In some form or another, vertical take-off and landing (VTOL) vehicles have been around for decades. Helicopters? Yeah, those are VTOLs. Those drones peeping into your yard or sullying your nature hike? Also VTOLs.
Get ready for even more vehicles buzzing about in the airspace above. The next-generation of VTOLs, which are the closest things to flying cars that we’re likely to get, are coming sooner than you might think.
- Over 70 companies worldwide are developing VTOL vehicles.
- Advances in battery technology allow for electric propulsion.
- VTOL-based ride-hail services are promised within four years.
What is a VTOL?
Simply put, a VTOL is a vehicle that has the ability to lift off, hover, and land, like a helicopter or drone. As the concept and acronym enter the public lexicon, however, the concept will apply to aircraft used for mass transit in crowded metropolitan areas. That’s the vision, anyway.
These planned VTOL vehicles look more like drones than helicopters. Designs vary depending on their intended purpose, but they tend to employ multiple rotors mounted at various locations around the vehicle. The new VTOLs are mostly composed of lightweight materials, such as carbon fiber and aluminum, and look futuristic, with streamlined silhouettes. Most important, because they are in the air and not on the road, they don’t have to deal with traffic, saving commuting time. Or at least until the skies are full of them.
Given how loud small drones are, people are concerned about noise pollution once all of these VTOLs are buzzing about. The industry maintains that VTOLs powered by electric motors will be much quieter than internal combustion engines, so this won’t be such a problem.
How Does a VTOL Work?
Unlike a helicopter, which uses an internal combustion engine to drive the rotors, most of the new VTOLs will use electric propulsion technology. Planned flying distances range between 50 and 200 miles. Electric propulsion allows for greater flexibility in the distribution of power, which means that each rotor draws power from its own generator. This improves safety, as redundant power systems allow the vehicle to remain in operation even if one or more of the rotors fail.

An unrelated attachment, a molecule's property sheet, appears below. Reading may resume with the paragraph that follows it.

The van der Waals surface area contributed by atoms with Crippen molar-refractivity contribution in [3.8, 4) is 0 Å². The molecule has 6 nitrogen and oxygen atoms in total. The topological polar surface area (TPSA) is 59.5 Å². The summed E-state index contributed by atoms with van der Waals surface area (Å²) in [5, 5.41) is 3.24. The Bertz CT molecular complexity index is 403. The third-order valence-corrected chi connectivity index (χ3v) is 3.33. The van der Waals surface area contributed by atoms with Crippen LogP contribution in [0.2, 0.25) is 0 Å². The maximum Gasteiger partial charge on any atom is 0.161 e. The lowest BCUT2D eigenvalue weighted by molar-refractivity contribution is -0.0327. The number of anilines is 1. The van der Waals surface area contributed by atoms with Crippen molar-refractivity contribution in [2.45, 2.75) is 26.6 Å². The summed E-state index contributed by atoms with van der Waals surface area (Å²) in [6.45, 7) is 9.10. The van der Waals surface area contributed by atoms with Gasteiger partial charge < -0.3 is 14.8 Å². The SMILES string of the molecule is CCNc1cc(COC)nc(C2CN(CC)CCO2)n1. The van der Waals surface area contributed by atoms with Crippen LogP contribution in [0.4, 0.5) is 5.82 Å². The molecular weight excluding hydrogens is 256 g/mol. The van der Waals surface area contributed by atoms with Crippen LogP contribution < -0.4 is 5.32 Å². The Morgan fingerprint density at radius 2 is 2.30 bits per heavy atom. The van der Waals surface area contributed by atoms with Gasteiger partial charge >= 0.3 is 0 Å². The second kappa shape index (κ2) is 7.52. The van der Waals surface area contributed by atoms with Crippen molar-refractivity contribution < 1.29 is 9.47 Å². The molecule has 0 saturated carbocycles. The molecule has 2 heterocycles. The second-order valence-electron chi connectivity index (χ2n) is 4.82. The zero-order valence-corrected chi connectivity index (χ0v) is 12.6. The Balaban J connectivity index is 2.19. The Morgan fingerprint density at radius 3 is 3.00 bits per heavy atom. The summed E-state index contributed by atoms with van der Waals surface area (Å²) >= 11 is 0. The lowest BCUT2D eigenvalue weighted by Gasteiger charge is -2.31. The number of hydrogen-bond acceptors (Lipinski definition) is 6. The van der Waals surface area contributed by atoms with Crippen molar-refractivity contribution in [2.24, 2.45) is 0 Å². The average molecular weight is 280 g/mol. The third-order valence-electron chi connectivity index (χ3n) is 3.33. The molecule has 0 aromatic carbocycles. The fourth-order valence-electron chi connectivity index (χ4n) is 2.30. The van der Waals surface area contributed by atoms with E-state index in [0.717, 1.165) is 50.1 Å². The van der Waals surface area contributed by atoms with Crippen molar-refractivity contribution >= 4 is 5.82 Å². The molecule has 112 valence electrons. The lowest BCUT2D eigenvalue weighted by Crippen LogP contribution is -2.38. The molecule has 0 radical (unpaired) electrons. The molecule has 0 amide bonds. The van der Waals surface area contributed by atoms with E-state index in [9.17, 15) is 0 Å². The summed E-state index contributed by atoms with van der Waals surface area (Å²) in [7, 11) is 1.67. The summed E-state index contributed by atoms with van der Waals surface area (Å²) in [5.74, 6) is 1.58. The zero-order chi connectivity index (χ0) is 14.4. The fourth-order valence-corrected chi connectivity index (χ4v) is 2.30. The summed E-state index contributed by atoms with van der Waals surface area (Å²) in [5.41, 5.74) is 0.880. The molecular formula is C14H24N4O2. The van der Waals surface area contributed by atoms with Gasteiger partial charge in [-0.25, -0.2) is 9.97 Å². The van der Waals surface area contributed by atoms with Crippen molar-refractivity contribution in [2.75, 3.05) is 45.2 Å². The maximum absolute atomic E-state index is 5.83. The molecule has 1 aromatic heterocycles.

Most VTOL’s will require high-capacity batteries that have the power to create enough thrust to safely lift and land the vehicle, the actions that require the most amount of energy. A notable exception to this battery-powered future is the Alaka’i Skai, a hydrogen-powered, fuel cell electric VTOL. This approach, says Alaka’i, provides 400 miles of flight distance range and four hours of flight time.
What’s the Advantage of a VTOL Over a Small Airplane?
Airplanes need an airport, or at least a landing strip, for a rolling takeoff and touchdown. That’s a significant amount of real estate. Meanwhile, VTOL vehicles need no more than a small amount of cleared space. One company developing them says that you only need three feet of clearance on each side. In the crowded cities where VTOLs are likely to fly, this gives them a distinct advantage as they can use the rooftops of existing buildings, shopping centers, or parking structures.
Can I Ride In A VTOL? Can I Buy One?
Most VTOLs will serve as flying taxis and cargo transport vehicles. In fact, Uber is going all-in on VTOLs and is hoping to deliver an on-demand ride-share service by 2023. Uber has stated that it expects the cost for this planned air service to be competitive with its existing car service. For example, a 15-minute VTOL ride from San Francisco to San Jose will cost about $129.
As for the cost of a VTOL itself, compare the Opener BlackFly, a single-passenger VTOL, to the Bell 407 helicopter, one of the top-selling civilian vehicles in the world. The BlackFly’s target price is $50,000. The Bell 407 is priced at around $2.5 million. Opener is the only VTOL producer talking about price, and that 50 grand is for a one-seater. The ride-hail models Uber will use can carry four people, plus a pilot.
Pilot jobs might prove short-lived. Most VTOL companies are also working on fully autonomous vehicles.
How Long Before VTOLs are Coming?
Because of the scrutiny certain to arise related to the safety of these flying vehicles, you can bet that significant and complex regulations must be in place before any of these VTOLs appear in our skies. Still, like Uber, most of these companies are expecting to deliver piloted VTOL vehicles and services in just a few short years.